Guest Articles

March 8

Francesca Kennedy

Saving Lake Atitlán: Women-Focused Business Provides Clean Water – and Good Jobs

Throughout this year, NextBillion is organizing content around a monthly theme, dedicating special attention to a specific sector alongside our broader coverage. This post is part of our focus on the environment for the month of March.

I’ve known since I was a little girl that I wanted to give back to my childhood home in Guatemala. My mission began when I returned to visit my grandparents at Lake Atitlán in Guatemala in 2009. The lake had become so completely overrun with blue-green algae that the water looked like sewage. NASA called it one of the worst natural disasters of our lifetime, as you could see the contamination from space.

Ix Style lake

Lake Atitlán, post contamination, with local families collecting water to cook and clean. Courtesy of Ix Style via Juan Manuel Chavajay Cotuc

The lake had become contaminated due to a sanitation plant being wiped out by a hurricane, years of agricultural runoff, and decisions put in place by the Guatemalan government in the 1950s when they hoped to stimulate the local fishing economy by importing an invasive species that ate the animals that normally kept the blue-green algae in check.

The image of young girls collecting the contaminated water to drink, to cook and to clean remained with me and later proved the catalyst for starting my own socially conscious fashion brand, Ix Style. Until that point, I had always taken clean drinking water for granted. After the contamination, I learned that diseases from unsafe water kill more people each year than any form of violence, including war.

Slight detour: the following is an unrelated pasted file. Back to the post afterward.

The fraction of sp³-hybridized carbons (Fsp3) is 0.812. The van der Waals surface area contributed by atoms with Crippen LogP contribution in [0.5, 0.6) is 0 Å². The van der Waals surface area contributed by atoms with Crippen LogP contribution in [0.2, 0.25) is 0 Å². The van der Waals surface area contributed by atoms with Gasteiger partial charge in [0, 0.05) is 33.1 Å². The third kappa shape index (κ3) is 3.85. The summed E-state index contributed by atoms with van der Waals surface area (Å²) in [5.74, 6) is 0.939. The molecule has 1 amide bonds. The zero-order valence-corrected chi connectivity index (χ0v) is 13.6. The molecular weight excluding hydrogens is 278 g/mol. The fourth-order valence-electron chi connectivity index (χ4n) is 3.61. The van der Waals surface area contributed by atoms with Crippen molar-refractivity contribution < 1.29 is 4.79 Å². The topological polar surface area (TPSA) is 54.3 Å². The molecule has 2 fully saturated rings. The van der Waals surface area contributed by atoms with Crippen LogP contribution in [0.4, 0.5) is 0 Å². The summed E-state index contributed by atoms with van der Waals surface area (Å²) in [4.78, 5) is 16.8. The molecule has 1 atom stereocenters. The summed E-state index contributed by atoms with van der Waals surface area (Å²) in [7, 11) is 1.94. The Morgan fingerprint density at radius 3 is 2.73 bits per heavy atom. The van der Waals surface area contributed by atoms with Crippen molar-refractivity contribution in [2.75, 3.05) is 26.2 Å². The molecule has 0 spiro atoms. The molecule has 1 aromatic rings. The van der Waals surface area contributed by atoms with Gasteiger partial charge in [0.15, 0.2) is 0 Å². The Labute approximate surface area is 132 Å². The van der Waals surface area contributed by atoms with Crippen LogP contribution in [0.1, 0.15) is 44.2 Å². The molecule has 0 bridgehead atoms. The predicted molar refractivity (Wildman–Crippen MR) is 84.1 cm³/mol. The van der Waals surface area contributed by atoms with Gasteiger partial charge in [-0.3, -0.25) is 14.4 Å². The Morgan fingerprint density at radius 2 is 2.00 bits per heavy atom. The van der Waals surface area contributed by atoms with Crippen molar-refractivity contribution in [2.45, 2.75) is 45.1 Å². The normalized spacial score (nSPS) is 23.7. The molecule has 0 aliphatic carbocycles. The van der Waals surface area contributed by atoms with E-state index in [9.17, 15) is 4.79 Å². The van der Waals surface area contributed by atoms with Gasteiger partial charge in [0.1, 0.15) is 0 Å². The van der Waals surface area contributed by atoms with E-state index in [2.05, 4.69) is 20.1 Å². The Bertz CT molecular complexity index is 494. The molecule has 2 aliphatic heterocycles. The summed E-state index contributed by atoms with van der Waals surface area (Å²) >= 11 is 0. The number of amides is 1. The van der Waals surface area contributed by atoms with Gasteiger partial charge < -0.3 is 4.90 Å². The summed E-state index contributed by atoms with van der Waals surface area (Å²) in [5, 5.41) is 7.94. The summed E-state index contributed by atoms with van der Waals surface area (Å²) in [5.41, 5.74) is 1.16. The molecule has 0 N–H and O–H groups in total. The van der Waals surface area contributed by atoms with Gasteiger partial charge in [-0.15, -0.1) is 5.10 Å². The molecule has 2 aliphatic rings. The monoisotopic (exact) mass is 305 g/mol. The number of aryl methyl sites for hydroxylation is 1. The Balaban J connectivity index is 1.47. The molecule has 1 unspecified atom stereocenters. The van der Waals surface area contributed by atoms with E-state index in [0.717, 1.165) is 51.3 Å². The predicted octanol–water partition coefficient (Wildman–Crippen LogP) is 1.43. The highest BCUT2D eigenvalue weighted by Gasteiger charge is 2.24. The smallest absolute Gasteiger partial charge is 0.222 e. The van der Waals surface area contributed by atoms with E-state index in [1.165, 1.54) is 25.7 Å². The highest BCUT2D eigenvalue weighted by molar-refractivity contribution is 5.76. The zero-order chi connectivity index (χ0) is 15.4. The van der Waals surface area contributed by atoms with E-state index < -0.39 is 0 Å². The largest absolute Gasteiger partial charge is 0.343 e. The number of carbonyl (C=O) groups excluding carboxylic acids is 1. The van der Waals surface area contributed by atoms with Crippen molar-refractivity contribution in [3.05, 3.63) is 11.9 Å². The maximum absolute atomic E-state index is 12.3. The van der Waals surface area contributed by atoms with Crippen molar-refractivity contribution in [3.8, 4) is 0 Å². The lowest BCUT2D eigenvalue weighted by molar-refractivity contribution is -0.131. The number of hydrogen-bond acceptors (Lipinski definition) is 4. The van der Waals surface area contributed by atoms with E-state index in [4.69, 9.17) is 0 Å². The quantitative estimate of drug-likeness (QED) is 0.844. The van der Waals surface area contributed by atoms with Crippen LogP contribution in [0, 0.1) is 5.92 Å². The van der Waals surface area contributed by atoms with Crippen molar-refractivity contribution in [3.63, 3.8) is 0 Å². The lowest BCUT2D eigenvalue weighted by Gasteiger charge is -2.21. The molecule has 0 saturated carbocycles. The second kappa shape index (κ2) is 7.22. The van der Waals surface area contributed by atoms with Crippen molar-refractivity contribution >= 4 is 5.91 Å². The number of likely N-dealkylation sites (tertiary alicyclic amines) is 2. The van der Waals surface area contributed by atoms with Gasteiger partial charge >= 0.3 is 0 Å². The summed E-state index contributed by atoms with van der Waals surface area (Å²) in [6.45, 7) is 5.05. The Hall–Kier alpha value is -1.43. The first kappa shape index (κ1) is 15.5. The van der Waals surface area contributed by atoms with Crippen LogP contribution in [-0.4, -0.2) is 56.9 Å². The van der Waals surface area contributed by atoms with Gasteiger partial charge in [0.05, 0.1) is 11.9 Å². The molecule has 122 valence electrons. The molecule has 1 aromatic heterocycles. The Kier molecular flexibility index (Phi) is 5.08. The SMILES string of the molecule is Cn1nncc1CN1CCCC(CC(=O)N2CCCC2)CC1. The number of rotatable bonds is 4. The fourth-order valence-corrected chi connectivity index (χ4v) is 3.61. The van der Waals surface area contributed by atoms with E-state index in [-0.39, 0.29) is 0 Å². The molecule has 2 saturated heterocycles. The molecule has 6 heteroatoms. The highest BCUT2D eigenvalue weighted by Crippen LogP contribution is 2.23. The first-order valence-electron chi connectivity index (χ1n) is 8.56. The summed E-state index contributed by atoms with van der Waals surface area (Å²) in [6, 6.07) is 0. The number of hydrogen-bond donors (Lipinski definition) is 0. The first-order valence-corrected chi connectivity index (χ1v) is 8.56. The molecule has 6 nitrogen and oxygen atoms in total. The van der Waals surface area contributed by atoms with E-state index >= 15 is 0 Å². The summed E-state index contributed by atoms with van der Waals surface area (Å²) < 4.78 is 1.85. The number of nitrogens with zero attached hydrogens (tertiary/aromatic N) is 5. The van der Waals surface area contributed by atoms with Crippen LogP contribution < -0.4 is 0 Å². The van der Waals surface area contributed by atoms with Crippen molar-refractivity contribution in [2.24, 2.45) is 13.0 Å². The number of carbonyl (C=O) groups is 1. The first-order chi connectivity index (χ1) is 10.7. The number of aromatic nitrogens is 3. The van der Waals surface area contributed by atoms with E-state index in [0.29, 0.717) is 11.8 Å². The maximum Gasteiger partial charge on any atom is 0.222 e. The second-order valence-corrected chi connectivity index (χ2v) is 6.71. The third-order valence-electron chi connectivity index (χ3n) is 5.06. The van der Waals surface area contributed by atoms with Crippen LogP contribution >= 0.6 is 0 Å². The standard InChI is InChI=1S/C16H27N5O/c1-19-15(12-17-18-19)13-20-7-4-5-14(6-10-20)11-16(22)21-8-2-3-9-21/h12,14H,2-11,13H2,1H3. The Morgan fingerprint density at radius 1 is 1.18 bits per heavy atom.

Water scarcity affects every continent on the planet, and countless individuals every day. In the Latin American and Caribbean region alone, 32 million people live without access to water. After the lake became contaminated, local communities in Guatemala suffered both economically and physically from water scarcity. Mismanagement of existing water resources and the lack of access to water coupled with the lake’s inability to meet local demand jeopardized the livelihoods of the more than 400,000 people who depend on the lake to survive.

The water crisis at Lake Atitlán rendered women and children even more vulnerable for social and health-related reasons. Lack of access to safe water and sanitation increases the risk of waterborne diseases and chronic malnutrition. At the same time, women and children traditionally bear the responsibility of collecting water for their families, which detracts from the time spent in school and a mother’s ability to care for her family or pursue job opportunities and vocational growth. Since women invest 90 percent of their work income into their families, compared to the 35 percent men reinvest, involving women in water and social good projects can have a major impact on their communities. As such, women and children are the primary focus of Ix Style’s work; we want to ensure the continued improvement of lives around the lake as well as provide educational and vocational resources and avenues of growth that these individuals typically lack.

For me and my family, the lake holds special significance. It is where I was baptized, it is where I learned to swim and it is where my grandparents lived for many years. It is where my family celebrated and continues to celebrate countless birthdays and holidays. As such, my mission hits close to home; my mission is my home.